LONDON.- Born in Birmingham in 1890, Brockhurst showed promising signs of his artistic talent while very young: the then headmaster of the Birmingham School of Art even announced he had discovered "a young Botticelli. It was there that he encountered the work of the Pre-Raphaelite painters which, alongside his interest in the Italian Renaissance masters, would provide an ample source of inspiration for the formation of his style.
Brockhurst was one of the most successful portrait painters in London during his lifetime, but he was also an accomplished draughtsman and etcher. At a time when the market for contemporary etching was growing, he quickly mastered the technique and published his first prints in 1920 (Mélisande, The Mirror, Henry Rushbury, and Yolande, among others from this early period, are included in this exhibition). Translating his work from oil to ink, he produced exceptionally detailed portraits and figure studies, in opposition to the trend for landscapes and cityscapes in etchings at the time.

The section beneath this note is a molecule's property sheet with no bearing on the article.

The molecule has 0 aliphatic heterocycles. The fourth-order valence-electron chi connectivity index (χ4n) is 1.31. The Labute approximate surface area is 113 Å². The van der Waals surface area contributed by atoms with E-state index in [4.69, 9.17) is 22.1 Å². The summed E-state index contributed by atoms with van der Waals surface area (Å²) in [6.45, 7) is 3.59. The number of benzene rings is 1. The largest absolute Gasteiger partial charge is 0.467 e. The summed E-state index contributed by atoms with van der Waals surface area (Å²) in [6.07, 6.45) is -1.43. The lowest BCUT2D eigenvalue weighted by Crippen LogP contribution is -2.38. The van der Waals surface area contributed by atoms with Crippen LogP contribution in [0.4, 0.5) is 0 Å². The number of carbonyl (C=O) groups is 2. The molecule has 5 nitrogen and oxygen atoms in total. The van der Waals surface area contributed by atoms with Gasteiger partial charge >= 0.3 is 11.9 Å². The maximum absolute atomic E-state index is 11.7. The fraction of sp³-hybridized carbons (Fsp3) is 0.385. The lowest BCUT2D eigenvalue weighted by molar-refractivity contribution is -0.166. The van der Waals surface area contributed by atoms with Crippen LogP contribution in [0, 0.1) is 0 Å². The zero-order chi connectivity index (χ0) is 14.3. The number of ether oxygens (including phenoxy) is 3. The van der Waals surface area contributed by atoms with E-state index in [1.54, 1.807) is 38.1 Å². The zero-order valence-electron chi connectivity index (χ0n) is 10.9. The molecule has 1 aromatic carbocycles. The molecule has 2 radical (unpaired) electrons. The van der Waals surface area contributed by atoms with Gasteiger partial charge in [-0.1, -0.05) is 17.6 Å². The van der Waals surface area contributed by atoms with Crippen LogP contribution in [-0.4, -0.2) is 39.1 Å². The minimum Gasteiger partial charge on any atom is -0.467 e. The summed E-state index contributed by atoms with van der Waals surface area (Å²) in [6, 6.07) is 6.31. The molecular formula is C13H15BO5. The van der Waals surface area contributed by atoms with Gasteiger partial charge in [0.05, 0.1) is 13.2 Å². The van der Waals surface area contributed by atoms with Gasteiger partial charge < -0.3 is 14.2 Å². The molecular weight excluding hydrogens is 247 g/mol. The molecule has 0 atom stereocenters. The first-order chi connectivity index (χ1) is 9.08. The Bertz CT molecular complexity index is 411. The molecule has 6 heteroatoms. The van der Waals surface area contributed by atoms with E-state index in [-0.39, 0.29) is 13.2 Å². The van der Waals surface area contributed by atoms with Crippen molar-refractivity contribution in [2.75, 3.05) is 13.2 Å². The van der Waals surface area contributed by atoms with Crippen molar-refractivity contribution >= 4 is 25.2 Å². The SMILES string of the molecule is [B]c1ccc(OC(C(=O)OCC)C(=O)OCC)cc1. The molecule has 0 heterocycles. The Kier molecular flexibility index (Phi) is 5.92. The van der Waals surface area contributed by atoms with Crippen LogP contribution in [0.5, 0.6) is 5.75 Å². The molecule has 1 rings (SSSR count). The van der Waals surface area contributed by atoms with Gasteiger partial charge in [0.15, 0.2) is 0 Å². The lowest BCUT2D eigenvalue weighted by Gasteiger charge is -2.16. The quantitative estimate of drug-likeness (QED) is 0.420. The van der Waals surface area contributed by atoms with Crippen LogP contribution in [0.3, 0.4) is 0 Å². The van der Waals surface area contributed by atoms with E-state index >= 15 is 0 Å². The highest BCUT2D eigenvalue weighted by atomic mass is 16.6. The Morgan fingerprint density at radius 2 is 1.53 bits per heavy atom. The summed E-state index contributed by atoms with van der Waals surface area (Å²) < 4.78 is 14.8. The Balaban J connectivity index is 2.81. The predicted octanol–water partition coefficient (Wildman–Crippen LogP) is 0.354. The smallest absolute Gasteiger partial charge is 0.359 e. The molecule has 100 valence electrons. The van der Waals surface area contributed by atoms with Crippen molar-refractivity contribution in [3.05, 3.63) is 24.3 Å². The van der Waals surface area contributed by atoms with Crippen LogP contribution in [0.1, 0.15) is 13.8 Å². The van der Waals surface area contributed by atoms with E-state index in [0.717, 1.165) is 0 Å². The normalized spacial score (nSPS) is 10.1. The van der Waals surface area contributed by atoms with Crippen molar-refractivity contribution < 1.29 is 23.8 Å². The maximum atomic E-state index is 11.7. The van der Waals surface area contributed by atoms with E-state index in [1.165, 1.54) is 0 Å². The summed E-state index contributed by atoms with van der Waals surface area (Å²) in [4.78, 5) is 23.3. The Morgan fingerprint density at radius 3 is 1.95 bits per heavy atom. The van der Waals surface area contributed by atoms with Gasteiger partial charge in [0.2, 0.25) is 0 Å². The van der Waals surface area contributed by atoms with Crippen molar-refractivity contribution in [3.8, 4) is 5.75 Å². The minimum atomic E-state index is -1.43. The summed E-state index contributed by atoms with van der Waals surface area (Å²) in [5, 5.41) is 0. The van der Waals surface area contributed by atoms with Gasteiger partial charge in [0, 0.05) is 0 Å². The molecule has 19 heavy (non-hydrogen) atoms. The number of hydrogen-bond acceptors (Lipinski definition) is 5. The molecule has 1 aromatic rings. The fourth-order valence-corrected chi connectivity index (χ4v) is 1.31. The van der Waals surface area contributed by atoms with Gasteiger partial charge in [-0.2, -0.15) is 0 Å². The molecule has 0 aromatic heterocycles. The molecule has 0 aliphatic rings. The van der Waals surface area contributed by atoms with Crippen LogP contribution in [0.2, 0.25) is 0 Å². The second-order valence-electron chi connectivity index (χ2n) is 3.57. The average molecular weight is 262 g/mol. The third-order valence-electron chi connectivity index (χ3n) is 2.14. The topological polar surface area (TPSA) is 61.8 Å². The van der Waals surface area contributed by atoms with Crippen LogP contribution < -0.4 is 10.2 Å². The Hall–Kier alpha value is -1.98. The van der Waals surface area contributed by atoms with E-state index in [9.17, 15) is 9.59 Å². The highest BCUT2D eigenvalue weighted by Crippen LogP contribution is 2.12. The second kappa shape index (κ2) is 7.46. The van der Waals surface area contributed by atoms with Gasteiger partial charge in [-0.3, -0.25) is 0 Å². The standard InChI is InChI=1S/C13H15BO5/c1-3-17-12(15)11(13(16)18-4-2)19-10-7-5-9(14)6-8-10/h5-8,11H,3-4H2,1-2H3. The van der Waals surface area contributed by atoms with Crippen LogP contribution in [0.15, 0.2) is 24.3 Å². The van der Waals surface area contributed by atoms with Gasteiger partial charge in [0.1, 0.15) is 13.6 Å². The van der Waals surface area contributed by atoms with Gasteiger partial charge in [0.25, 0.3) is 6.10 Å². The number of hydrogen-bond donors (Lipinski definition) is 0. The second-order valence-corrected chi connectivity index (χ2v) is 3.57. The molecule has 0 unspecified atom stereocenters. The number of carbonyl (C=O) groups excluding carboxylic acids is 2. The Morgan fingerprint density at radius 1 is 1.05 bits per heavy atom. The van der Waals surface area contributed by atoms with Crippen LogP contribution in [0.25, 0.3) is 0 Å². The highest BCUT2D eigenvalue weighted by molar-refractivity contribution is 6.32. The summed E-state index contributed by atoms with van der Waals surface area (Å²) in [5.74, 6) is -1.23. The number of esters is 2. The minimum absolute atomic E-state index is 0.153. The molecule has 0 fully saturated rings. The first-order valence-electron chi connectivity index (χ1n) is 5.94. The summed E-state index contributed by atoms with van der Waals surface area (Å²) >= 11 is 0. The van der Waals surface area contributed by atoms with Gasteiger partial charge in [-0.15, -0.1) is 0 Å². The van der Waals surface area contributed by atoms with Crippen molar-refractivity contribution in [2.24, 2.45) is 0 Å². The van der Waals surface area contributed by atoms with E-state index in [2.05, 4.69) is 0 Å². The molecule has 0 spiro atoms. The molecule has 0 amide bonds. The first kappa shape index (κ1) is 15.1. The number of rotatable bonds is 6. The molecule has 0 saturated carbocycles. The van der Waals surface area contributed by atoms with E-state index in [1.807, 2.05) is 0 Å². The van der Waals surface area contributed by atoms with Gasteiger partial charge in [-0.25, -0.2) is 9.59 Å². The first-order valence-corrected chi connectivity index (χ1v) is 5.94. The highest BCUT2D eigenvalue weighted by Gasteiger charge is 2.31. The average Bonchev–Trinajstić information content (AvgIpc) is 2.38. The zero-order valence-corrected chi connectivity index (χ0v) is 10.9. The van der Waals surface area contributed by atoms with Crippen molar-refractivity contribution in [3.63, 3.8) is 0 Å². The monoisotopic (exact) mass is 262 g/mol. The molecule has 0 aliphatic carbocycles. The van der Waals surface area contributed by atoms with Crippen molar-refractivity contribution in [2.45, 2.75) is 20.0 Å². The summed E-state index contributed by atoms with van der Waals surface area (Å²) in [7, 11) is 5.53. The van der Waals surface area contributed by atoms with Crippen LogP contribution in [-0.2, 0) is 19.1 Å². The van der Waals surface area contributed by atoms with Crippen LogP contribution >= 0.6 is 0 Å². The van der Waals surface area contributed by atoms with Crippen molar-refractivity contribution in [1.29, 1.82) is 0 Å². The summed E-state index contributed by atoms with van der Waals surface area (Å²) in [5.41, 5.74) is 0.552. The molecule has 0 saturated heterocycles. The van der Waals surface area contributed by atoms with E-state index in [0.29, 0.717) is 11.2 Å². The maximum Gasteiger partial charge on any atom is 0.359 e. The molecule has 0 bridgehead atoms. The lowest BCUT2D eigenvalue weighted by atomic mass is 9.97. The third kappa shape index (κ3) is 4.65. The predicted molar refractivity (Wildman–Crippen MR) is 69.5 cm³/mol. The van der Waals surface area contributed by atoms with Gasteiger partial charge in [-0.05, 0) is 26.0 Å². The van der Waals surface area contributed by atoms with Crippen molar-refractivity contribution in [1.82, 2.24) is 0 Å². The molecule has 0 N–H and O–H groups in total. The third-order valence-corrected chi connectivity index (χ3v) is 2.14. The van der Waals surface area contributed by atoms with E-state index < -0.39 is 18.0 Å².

Surprisingly, his traditional approach to portraiture blossomed in an era when there was growing interest in the abstract avant-garde movement across Europe and the US. And yet, his uncompromisingly truthful and enticing portraits were very much a product of their time: from the careful depiction of womens fashion, make-up, and hairstyles (his subjects include the Duchess of Windsor, Marlene Dietrich and Merle Oberon) to the powerful posture and expensive suits typical of his male American sitters such as J. Paul Getty and Jacob Burns.
If Brockhurst had a long list of cosmopolitan sitters for his paintings, the primary models for his etchings were his first and second wives. His first wife, Anaïs Mélisande Folin, patiently posed for her husband in dozens of sittings, costumes, and poses. Out of 20 portrayals included in the exhibition, only one is titled with her name. In her meticulously reproduced attire and accessories, Anaïs embodies numerous female archetypes and literary figures (Corinne, Aglaia, Elizabeth, Almina, Nadia).
Brockhursts second wife was Kathleen Woodward, a young model at The Royal Academy whom he renamed Dorette. Dorette became a fixture of his paintings and prints, of which Adolescence (1932) is widely considered his masterpiece. The largest etching in the exhibition, it presents young Dorette looking at her own nude reflection in the mirror. This charged depiction of teenage anxieties is as much a psychological portrait as a physical one. It is also a work of extreme technical mastery, where every object, surface, light and shade is beautifully reproduced.